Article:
350 g homemade puff pastry or 1 sheet of ready-made puff pastry
1 small egg, lightly beaten with a fork
2 Tbsp caster sugar
300 g mascarpone
1 vanilla bean, cut in half lengthwise and deseeded or 1 tsp vanilla bean paste
30 g icing sugar
Hazelnut praline (see recipe below)
70 g good quality dark chocolate 60% cocoa solids, cut into small pieces

Icing sugar, for dusting the tart

Special equipment: rolling pin (to roll out homemade puff pastry), baking paper, baking sheet, plastic wrap, pastry brush, hand-held mixer


Preparation
If you’re using homemade puff pastry, dust a clean work surface and the top of the dough with a little flour and using a rolling pin, roll it out into an approximately 25 x 30 cm rectangle with a thickness of 0.3-0.4 cm. The thickness of the puff pastry is important because it determines the baking time. Trim off the edges of the dough, lightly score with a knife a frame and prick the dough inside that frame all over with a fork. This will prevent it from rising too much. Place the rolled out dough onto a piece of baking paper and onto your baking sheet. Cover with plastic wrap and place it in the refrigerator.

Preheat your oven 185-190 degrees Celsius / 365-375 Fahrenheit.

Take the baking sheet out of the fridge, brush the dough with some of the beaten egg and sprinkle it with the sugar. Place the baking sheet straight in the preheated oven, on the low rack, and bake the puff pastry for 10 minutes. Then transfer it to the middle rack and bake for 15-20 minutes, until it has puffed and taken on a golden-brown color and the sugar has caramelized on top. Be careful not to burn it.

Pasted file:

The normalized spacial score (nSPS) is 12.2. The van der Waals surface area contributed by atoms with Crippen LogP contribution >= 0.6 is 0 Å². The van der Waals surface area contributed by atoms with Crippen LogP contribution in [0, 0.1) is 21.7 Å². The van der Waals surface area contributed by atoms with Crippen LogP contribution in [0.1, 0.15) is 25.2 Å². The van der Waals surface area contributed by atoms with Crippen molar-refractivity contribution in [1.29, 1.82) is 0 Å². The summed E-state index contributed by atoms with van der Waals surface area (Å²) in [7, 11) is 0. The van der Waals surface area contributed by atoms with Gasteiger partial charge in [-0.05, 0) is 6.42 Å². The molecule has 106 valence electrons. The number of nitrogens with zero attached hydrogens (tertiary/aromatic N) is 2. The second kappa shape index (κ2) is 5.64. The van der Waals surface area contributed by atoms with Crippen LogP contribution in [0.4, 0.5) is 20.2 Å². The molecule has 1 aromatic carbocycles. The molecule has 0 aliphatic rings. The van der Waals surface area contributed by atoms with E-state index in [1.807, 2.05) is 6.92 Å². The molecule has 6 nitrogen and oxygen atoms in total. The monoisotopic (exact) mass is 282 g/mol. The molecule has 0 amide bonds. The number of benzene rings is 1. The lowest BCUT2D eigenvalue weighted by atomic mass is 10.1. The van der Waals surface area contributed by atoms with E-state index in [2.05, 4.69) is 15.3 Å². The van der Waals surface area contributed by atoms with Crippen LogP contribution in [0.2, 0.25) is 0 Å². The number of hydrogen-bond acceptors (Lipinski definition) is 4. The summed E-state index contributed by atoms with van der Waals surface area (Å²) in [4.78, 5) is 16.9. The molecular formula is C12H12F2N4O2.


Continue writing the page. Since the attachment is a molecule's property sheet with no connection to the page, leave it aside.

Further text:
In the meantime, in a medium-sized bowl, add the mascarpone, scraped vanilla seeds or paste and the icing sugar and beat with a hand-held mixer until you have a creamy and smooth mixture.

Remove the puff pastry from the oven and allow it to cool.


Melt the chocolate in a bain-marie or in the microwave for a couple of minutes at 600 watts (I don’t usually melt chocolate in the microwave but for this small amount of chocolate it’s not worth the trouble of a bain-marie) and pour it into a cornet (paper cone) (you can watch this video on how to make one yourself).

Once the puff pastry has cooled, sprinkle it all over the top with some icing sugar and using a small offset spatula, cover it with the vanilla mascarpone. Sprinkle with lots of crushed hazelnut praline and pipe the melted chocolate on top to create a stripe pattern.

Serve your tart immediately cut into pieces.











Hazelnut Praline

As mentioned in the main body of the post, hazelnut praline can be processed to a chunky consistency, to a powder, or a paste, and it’s one of those useful and interesting recipes to have in your arsenal. And it’s very easy to make as well.

I used blanched hazelnuts but you can also use hazelnuts with skin. You’ll need to roast them on a baking sheet for about 10 minutes in a 175 degrees Celsius / 350 Fahrenheit preheated oven, checking them regularly and being careful not to burn them. Remove them from the oven and place them on a clean kitchen towel. Once cool, rub them while still inside the towel to remove their skins and use according to the recipe below.